Monday, May 20, 2013

Its In The Syllabus

From PhD comics:

The tables can very easily be turned on you, the faculty, when a student goes over the syllabus with a tooth comb and then holds you to every dot and comma in it.

My friend who is an igneous petrologist and faculty at a local university here in Pune saw the nasty side of the syllabus centered education. As a researcher, my friend is highly enthusiastic about his work and often launches into long excursions about it during lecture time. He didn't think the students minded until he posed a question about his research in an exam. There, some students objected... it was not in the syllabus you see!  They took their complaint to the Vice Chancellor of the University and had the exam annulled.

This happened at a post-graduate level i.e. these were students studying for their Masters degree, a level at which students should be learning not just the fundamentals of a subject but also exploring the boundaries of knowledge about a topic by diving into the research literature and hungrily biting at anything extra that comes their way. It makes you wonder about the motivation and mindset of these students that they so quickly and vehemently protested against a faculty who actually wanted to go out of his way and teach more than is required of him.

I hate to think that the narrow minded focus on rigid syllabus and passing exams has reached such a level that it is destroying any curiosity to learn more.


  1. I am not surprised at all. In fact, they might have even objected to the lectures themselves, saying he's not "covering the syllabus" as prescribed - we get a 'synopsis'(lesson plan) from the university and have to follow that. Anything extra has to be brought in sneakily in the middle of the regular lecture.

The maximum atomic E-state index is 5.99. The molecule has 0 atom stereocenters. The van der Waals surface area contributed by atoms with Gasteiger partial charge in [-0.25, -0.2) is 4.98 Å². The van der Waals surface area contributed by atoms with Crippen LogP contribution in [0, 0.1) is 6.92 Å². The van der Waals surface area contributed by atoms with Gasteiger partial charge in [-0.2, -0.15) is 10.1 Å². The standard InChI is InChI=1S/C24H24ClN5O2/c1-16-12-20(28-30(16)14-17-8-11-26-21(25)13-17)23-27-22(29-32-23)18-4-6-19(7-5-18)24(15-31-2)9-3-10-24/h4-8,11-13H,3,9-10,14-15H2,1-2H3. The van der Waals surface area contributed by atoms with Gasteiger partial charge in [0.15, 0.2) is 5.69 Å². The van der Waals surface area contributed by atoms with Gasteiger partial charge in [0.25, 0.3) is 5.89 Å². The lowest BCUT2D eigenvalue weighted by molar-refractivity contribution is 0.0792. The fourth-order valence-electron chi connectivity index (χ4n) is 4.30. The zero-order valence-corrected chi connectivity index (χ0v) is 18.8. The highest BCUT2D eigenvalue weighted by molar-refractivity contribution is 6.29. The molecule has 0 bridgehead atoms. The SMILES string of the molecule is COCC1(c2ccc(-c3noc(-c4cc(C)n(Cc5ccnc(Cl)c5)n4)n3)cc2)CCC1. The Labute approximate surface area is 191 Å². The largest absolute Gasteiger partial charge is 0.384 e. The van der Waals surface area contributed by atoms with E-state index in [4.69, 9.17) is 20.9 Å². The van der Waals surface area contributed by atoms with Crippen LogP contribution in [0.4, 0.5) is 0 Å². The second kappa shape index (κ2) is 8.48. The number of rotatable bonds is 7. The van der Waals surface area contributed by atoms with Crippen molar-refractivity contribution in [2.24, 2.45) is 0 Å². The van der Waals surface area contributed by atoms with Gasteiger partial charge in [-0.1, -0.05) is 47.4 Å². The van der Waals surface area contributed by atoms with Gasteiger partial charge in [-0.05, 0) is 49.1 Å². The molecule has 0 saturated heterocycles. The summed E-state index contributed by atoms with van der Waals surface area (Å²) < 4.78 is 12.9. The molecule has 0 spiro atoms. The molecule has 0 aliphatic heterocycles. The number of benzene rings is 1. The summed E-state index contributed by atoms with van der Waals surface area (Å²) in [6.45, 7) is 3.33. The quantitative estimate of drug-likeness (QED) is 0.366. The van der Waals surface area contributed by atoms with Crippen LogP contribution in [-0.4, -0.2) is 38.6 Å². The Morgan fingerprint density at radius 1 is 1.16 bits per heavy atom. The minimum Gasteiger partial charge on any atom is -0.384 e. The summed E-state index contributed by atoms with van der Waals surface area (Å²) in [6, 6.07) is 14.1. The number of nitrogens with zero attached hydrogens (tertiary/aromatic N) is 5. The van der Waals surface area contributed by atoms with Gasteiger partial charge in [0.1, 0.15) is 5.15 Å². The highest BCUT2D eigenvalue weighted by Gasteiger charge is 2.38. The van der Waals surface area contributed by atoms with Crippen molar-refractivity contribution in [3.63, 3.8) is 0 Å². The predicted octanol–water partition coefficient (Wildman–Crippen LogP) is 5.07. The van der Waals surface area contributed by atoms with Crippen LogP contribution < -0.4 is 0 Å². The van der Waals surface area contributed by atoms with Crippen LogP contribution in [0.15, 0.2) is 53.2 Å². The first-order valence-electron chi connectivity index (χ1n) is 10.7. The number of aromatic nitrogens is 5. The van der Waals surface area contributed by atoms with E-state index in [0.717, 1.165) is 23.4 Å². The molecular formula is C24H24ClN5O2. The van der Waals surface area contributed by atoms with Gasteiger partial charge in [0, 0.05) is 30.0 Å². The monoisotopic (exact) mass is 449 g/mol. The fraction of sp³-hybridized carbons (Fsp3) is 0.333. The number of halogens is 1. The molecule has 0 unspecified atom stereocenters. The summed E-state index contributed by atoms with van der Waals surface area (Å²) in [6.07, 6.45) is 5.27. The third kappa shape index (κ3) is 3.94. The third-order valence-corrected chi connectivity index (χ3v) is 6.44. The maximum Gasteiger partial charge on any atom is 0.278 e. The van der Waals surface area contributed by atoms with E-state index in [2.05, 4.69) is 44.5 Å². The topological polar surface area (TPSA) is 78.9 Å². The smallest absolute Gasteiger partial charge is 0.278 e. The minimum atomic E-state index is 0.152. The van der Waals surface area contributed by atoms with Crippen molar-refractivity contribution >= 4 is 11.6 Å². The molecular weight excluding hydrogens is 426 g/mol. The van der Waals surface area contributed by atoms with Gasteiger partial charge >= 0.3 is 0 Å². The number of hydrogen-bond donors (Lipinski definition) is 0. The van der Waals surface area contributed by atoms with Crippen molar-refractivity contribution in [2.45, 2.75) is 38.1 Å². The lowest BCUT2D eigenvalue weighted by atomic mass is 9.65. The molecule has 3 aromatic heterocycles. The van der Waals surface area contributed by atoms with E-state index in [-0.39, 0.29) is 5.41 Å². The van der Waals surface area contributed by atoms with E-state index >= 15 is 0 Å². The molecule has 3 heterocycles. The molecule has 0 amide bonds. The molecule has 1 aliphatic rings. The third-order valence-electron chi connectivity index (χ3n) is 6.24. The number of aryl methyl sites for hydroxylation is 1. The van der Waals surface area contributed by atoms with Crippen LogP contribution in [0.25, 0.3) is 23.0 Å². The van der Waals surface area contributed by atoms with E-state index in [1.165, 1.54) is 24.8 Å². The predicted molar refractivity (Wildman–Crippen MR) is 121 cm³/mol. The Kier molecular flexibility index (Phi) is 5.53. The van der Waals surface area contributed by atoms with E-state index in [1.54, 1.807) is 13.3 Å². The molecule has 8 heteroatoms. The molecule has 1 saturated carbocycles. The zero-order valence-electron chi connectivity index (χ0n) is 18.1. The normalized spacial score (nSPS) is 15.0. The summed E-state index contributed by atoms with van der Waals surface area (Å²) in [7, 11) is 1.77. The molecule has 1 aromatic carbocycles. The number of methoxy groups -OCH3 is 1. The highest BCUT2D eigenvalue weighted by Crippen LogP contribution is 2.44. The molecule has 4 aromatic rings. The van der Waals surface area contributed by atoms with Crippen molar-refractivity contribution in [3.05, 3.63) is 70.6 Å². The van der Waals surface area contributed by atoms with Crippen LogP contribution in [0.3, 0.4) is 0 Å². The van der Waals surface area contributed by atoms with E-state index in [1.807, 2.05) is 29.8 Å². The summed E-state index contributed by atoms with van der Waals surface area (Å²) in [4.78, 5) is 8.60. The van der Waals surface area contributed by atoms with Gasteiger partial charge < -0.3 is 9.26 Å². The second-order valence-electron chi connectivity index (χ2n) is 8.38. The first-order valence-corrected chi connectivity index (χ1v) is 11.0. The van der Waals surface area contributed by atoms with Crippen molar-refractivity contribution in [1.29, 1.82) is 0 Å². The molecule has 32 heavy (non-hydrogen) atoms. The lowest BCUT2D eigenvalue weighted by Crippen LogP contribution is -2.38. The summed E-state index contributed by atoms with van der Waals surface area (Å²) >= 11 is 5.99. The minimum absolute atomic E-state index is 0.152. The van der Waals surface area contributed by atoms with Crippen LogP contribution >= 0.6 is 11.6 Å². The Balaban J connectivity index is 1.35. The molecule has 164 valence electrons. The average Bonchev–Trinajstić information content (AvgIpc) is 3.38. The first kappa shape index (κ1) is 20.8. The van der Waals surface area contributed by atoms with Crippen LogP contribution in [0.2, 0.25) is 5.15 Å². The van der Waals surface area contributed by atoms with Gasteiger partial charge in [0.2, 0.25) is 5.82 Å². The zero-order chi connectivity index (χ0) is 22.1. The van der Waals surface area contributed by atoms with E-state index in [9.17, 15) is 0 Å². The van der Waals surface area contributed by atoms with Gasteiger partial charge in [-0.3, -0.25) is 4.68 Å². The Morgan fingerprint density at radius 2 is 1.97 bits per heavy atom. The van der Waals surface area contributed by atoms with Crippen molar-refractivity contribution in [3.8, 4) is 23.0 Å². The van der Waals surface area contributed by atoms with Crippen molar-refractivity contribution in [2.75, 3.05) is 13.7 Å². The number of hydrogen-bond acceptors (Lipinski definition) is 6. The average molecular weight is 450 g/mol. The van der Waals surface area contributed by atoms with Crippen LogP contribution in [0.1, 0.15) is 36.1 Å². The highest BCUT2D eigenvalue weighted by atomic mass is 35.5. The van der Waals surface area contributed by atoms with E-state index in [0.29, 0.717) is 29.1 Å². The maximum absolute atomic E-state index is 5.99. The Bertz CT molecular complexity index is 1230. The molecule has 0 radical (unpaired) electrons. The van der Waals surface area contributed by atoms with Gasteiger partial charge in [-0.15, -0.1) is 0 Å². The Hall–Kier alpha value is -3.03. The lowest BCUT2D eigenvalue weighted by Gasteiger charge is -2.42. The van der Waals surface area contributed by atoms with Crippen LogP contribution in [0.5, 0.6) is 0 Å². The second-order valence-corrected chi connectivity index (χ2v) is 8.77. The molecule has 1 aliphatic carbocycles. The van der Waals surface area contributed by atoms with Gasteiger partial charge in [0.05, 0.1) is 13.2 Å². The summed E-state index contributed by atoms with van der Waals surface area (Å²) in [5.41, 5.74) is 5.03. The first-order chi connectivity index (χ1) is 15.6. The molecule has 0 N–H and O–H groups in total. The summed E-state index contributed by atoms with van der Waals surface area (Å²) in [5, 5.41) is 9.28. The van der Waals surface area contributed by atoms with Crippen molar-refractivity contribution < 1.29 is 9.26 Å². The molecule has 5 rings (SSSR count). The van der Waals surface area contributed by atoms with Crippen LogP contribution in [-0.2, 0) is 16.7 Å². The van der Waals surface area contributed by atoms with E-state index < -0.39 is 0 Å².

2. L- I am getting similar feedback from a few other friends involved in academia.. disheartening!

  3. That's too bad. This is a too-common attitude among undergraduate students at our university, unfortunately, but I would be surprised to find it in grad students. As you say, they should be excited to hear about new research.

  4. Hollis- learning by rote is what most students in India are used to from school days, so the habit continues..

  5. I've rarely had or held classes that completely stuck to the prescribed material as listed in the syllabus; changing it up actually . The other 3 rarely change.

    An interesting anecdote you brought up. The same thing happens here in Canada, but is always followed-up with the usual "Is this going to be on the exam?" question by students, asked without fail.

  6. Anon- thanks for a Canadian perspective! What level do you teach? Does this happen with graduate students?